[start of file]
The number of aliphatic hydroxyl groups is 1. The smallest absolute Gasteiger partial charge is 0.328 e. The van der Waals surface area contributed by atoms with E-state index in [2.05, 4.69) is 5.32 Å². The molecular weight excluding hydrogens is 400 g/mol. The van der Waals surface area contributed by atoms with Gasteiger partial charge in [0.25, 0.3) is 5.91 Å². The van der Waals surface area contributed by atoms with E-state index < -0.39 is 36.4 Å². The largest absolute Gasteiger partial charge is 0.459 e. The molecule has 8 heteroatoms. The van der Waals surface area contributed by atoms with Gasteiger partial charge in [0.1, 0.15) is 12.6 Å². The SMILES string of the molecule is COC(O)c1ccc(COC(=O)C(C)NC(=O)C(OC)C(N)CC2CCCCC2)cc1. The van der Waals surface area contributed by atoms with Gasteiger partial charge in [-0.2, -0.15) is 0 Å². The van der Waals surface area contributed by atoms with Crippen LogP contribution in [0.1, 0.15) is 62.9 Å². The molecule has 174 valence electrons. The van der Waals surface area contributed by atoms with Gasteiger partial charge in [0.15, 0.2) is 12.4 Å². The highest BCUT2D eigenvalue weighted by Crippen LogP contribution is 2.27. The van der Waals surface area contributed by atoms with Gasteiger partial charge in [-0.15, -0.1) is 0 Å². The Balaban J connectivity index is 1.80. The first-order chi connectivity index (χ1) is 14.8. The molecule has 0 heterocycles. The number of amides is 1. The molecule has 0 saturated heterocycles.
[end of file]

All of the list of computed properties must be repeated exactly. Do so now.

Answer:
The number of aliphatic hydroxyl groups is 1. The smallest absolute Gasteiger partial charge is 0.328 e. The van der Waals surface area contributed by atoms with E-state index in [2.05, 4.69) is 5.32 Å². The molecular weight excluding hydrogens is 400 g/mol. The van der Waals surface area contributed by atoms with Gasteiger partial charge in [0.25, 0.3) is 5.91 Å². The van der Waals surface area contributed by atoms with E-state index < -0.39 is 36.4 Å². The largest absolute Gasteiger partial charge is 0.459 e. The molecule has 8 heteroatoms. The van der Waals surface area contributed by atoms with Gasteiger partial charge in [0.1, 0.15) is 12.6 Å². The SMILES string of the molecule is COC(O)c1ccc(COC(=O)C(C)NC(=O)C(OC)C(N)CC2CCCCC2)cc1. The van der Waals surface area contributed by atoms with Gasteiger partial charge in [-0.2, -0.15) is 0 Å². The van der Waals surface area contributed by atoms with Crippen LogP contribution in [0.1, 0.15) is 62.9 Å². The molecule has 174 valence electrons. The van der Waals surface area contributed by atoms with Gasteiger partial charge in [0.15, 0.2) is 12.4 Å². The highest BCUT2D eigenvalue weighted by Crippen LogP contribution is 2.27. The van der Waals surface area contributed by atoms with Gasteiger partial charge in [-0.15, -0.1) is 0 Å². The Balaban J connectivity index is 1.80. The first-order chi connectivity index (χ1) is 14.8. The molecule has 0 heterocycles. The number of amides is 1. The molecule has 0 saturated heterocycles.